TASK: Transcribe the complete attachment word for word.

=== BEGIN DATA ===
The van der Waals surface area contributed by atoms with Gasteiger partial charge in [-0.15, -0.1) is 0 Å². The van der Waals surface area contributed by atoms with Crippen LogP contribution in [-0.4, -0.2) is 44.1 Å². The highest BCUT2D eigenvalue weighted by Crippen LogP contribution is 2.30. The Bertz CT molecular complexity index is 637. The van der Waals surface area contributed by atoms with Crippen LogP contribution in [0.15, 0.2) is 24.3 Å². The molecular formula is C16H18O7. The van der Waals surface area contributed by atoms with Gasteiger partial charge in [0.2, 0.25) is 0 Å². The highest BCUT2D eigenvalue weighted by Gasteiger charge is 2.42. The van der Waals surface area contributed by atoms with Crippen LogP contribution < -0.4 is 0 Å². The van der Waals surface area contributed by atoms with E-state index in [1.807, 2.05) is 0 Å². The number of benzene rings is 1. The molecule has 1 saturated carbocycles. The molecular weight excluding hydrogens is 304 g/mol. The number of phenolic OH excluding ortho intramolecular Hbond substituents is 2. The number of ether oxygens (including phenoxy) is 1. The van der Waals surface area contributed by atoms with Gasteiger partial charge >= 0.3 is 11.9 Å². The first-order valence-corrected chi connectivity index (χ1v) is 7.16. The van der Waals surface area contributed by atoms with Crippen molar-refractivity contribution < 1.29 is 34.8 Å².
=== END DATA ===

The van der Waals surface area contributed by atoms with Gasteiger partial charge in [-0.15, -0.1) is 0 Å². The van der Waals surface area contributed by atoms with Crippen LogP contribution in [-0.4, -0.2) is 44.1 Å². The highest BCUT2D eigenvalue weighted by Crippen LogP contribution is 2.30. The Bertz CT molecular complexity index is 637. The van der Waals surface area contributed by atoms with Crippen LogP contribution in [0.15, 0.2) is 24.3 Å². The molecular formula is C16H18O7. The van der Waals surface area contributed by atoms with Gasteiger partial charge in [0.2, 0.25) is 0 Å². The highest BCUT2D eigenvalue weighted by Gasteiger charge is 2.42. The van der Waals surface area contributed by atoms with Crippen LogP contribution < -0.4 is 0 Å². The van der Waals surface area contributed by atoms with E-state index in [1.807, 2.05) is 0 Å². The number of benzene rings is 1. The molecule has 1 saturated carbocycles. The molecular weight excluding hydrogens is 304 g/mol. The number of phenolic OH excluding ortho intramolecular Hbond substituents is 2. The number of ether oxygens (including phenoxy) is 1. The van der Waals surface area contributed by atoms with Gasteiger partial charge >= 0.3 is 11.9 Å². The first-order valence-corrected chi connectivity index (χ1v) is 7.16. The van der Waals surface area contributed by atoms with Crippen molar-refractivity contribution < 1.29 is 34.8 Å².